At a glance.
- US State Department reorganizes for the diplomatic challenges of cybersecurity.
- US Congress considers bill to help secure COVID-19 research from hackers.
- Defense Department's role in US cybersecurity: an overview.
US State Department reshuffles responsibility for cybersecurity as a diplomatic topic.
Federal News Network’s Tom Temin discussed with Government Accountability Office Director of International Affairs and Trade Issues Brian Mazanec the US State Department’s plan to unify its global cybersecurity efforts in a new Bureau of Cyberspace Security and Emerging Technologies. The Bureau is set to debut in the next few months. Mazanec said the move comes in response to “an expanding array of foreign cyber threats” and did not result from a legislative directive. In fact, some congressmen oppose the program and back the rival, more robust Cyber Diplomacy Act. State’s proposal would partner the bureau with the Departments of Commerce, Energy, Defense, Justice, Homeland Security, and Treasury—apparently unbeknownst to several of those cooperating Departments.
Mazanec’s team recommended greater coordination among stakeholders in the plan’s development, but State demurred, arguing that their restructuring is their business, and besides, they didn’t get a say in other departments’ reorganizations. Mazanec’s concerns are “potential fragmentation” and “duplication of effort.” He mentioned the irony of State not coordinating with other offices on its plan to improve coordination with other offices, and stressed the importance of the “complex, interagency challenges” the new Bureau will face. Temin echoed his concern, saying, “you wonder how the United States can get its shoes on before, to misquote Mark Twain, the cyber security criminals have been around the world 10 times.”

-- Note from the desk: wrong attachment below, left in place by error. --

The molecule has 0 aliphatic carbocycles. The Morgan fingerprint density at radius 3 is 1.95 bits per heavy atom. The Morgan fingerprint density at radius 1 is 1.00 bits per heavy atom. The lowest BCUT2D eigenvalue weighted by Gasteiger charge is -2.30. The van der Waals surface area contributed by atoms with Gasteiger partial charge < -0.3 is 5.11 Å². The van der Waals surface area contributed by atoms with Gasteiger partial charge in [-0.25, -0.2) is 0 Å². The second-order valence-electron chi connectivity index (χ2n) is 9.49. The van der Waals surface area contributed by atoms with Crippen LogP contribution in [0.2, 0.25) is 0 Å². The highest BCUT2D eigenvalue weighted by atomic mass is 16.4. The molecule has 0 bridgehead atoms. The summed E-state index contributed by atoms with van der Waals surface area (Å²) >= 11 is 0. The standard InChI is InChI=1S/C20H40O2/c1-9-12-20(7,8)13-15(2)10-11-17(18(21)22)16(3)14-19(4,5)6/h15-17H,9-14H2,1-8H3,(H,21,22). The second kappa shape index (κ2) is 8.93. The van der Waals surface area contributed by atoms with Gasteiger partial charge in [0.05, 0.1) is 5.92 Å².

Defend COVID Research from Hackers Act introduced.
This week US Republican Senators proposed a new bill to protect vaccine research in response to reports of Beijing, Tehran, and Moscow-linked hacking attempts, IPWatchdog reports. The senators described the attacks, which the CyberWire has covered, as a threat to national security. The Act would allow new sanctions on offenders along with travel and transaction prohibitions, and would order an update on the attacks.
US cyberstrategy: a review.
SiliconANGLE summarized Washington’s current cybersecurity game plan as refracted through the Department of Defense and its National Security Agency, which we further summarize in eight bullet points:
- Collaborate with foreign friends, commercial colleagues, and academic allies.
- Spend on research and resilience.
- Keep up with new tech.
- Bolster aquatic, ground, sky, cyber, and space force communications.
- Design systems to minimize data access authorizations.
- Seal the supply chain to foreign threats.
- Leverage satellites’ intelligence capabilities.
- Cultivate cyber talent, and lots of it.